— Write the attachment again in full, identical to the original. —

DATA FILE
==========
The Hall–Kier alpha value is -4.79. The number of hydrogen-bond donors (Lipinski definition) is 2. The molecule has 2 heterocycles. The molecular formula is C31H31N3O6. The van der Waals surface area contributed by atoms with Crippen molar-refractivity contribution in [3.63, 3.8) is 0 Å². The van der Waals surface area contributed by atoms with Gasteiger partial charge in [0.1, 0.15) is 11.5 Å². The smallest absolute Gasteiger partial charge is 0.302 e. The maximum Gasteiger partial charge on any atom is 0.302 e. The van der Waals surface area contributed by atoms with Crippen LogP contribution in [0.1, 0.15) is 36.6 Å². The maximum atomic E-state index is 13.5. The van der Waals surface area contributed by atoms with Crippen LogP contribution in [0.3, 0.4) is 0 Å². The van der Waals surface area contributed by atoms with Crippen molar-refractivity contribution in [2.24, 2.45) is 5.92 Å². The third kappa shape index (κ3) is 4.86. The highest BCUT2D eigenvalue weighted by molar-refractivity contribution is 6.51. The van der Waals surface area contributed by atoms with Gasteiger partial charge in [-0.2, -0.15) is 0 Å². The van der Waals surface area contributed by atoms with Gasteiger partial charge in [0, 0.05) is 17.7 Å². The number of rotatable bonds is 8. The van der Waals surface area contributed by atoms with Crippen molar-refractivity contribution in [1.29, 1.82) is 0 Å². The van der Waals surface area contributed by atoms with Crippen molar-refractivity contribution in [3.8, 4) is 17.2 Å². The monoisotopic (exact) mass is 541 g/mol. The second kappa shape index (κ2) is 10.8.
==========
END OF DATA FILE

The Hall–Kier alpha value is -4.79. The number of hydrogen-bond donors (Lipinski definition) is 2. The molecule has 2 heterocycles. The molecular formula is C31H31N3O6. The van der Waals surface area contributed by atoms with Crippen molar-refractivity contribution in [3.63, 3.8) is 0 Å². The van der Waals surface area contributed by atoms with Gasteiger partial charge in [0.1, 0.15) is 11.5 Å². The smallest absolute Gasteiger partial charge is 0.302 e. The maximum Gasteiger partial charge on any atom is 0.302 e. The van der Waals surface area contributed by atoms with Crippen LogP contribution in [0.1, 0.15) is 36.6 Å². The maximum atomic E-state index is 13.5. The van der Waals surface area contributed by atoms with Crippen LogP contribution in [0.3, 0.4) is 0 Å². The van der Waals surface area contributed by atoms with Crippen molar-refractivity contribution in [2.24, 2.45) is 5.92 Å². The third kappa shape index (κ3) is 4.86. The highest BCUT2D eigenvalue weighted by molar-refractivity contribution is 6.51. The van der Waals surface area contributed by atoms with Gasteiger partial charge in [-0.2, -0.15) is 0 Å². The van der Waals surface area contributed by atoms with Gasteiger partial charge in [0, 0.05) is 17.7 Å². The number of rotatable bonds is 8. The van der Waals surface area contributed by atoms with Crippen molar-refractivity contribution in [1.29, 1.82) is 0 Å². The van der Waals surface area contributed by atoms with Crippen molar-refractivity contribution in [3.8, 4) is 17.2 Å². The monoisotopic (exact) mass is 541 g/mol. The second kappa shape index (κ2) is 10.8.